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APA Seeking Congressional and Executive Branch Fellowship Applications

The American Psychological Association (APA), a COSSA governing member, is accepting applications for its 2018-2019 Congressional and Executive Branch Fellowships. The APA Congressional Fellowship Program provides two psychologists each year with the opportunity to spend a year working as special legislative assistants in a Senate or House office. The APA Executive Branch Fellowship Program gives psychologists the opportunity to spend a year working within a federal agency working on issues related to science policy and research administration. More information about both programs is available on the APA website. Applications for both fellowships are due by January 5, 2018.

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Posted in Issue 24 (December 12), Update, Volume 36 (2017)

COSSA Members Join March for Science

Several COSSA member organizations, including the American Anthropological Association, American Association of Geographers, American Educational Research Association, American Psychological Association, American Sociological Association, Linguistic Society of America, Society for Social Work and Research, and the Society for the Psychological Study of Social Issues have partnered with the March for Science. COSSA had previously announced its partnership with the March in February (a complete list of partner organizations is available here). The March will take place on April 22 in Washington, DC and at more than 300 satellite locations around the world.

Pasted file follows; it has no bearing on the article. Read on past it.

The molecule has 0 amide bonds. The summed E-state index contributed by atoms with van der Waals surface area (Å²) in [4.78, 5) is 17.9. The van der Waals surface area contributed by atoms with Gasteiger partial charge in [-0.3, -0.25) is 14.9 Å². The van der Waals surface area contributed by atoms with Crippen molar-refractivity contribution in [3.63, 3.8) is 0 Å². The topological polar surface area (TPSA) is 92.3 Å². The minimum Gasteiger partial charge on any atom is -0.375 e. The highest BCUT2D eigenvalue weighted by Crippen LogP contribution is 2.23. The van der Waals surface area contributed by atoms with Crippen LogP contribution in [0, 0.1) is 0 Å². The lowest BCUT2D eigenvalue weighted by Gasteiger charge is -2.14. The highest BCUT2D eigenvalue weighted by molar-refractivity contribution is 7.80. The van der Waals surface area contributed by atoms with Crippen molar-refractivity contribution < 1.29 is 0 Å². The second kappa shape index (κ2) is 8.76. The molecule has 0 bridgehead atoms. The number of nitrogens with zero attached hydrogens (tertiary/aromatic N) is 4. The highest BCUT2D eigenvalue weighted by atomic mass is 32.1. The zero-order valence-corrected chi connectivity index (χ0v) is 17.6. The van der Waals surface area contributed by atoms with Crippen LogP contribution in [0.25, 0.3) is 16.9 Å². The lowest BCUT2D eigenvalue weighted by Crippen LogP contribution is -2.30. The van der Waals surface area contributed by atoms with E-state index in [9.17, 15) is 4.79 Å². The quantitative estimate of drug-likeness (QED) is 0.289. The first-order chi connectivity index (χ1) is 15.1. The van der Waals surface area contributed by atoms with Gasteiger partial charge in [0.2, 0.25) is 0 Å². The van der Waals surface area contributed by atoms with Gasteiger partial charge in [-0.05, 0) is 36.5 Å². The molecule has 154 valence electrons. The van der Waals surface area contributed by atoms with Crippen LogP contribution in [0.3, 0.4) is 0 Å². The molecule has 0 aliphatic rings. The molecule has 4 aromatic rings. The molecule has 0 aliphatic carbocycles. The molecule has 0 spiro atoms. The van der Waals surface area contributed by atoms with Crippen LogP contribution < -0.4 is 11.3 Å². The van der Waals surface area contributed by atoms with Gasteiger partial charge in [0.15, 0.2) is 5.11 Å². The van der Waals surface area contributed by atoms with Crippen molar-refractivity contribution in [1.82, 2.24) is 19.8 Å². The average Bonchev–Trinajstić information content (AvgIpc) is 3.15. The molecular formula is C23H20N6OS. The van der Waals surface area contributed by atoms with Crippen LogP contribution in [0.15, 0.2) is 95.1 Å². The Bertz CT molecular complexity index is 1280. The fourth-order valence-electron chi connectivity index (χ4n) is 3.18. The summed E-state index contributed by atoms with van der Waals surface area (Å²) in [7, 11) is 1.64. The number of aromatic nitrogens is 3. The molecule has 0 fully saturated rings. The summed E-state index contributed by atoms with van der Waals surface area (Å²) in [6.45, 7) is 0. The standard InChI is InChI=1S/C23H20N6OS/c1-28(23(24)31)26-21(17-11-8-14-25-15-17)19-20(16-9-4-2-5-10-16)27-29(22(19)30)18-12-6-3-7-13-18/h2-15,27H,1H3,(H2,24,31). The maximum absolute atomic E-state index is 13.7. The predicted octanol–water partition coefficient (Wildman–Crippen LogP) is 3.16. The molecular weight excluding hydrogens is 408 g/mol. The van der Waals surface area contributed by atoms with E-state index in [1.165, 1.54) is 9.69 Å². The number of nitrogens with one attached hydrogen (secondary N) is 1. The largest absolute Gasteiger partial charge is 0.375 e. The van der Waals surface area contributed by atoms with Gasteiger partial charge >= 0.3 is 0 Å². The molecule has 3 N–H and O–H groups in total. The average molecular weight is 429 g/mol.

Like science more generally, the March for Science is nonpartisan. It is not intended as a protest or demonstration against any one party or politician’s position. Instead, the event will be a celebration of science, promoting positive messages about the ways scientific research serves humankind. Those interested in following COSSA’s activities related to the March can sign up to receive periodic email updates.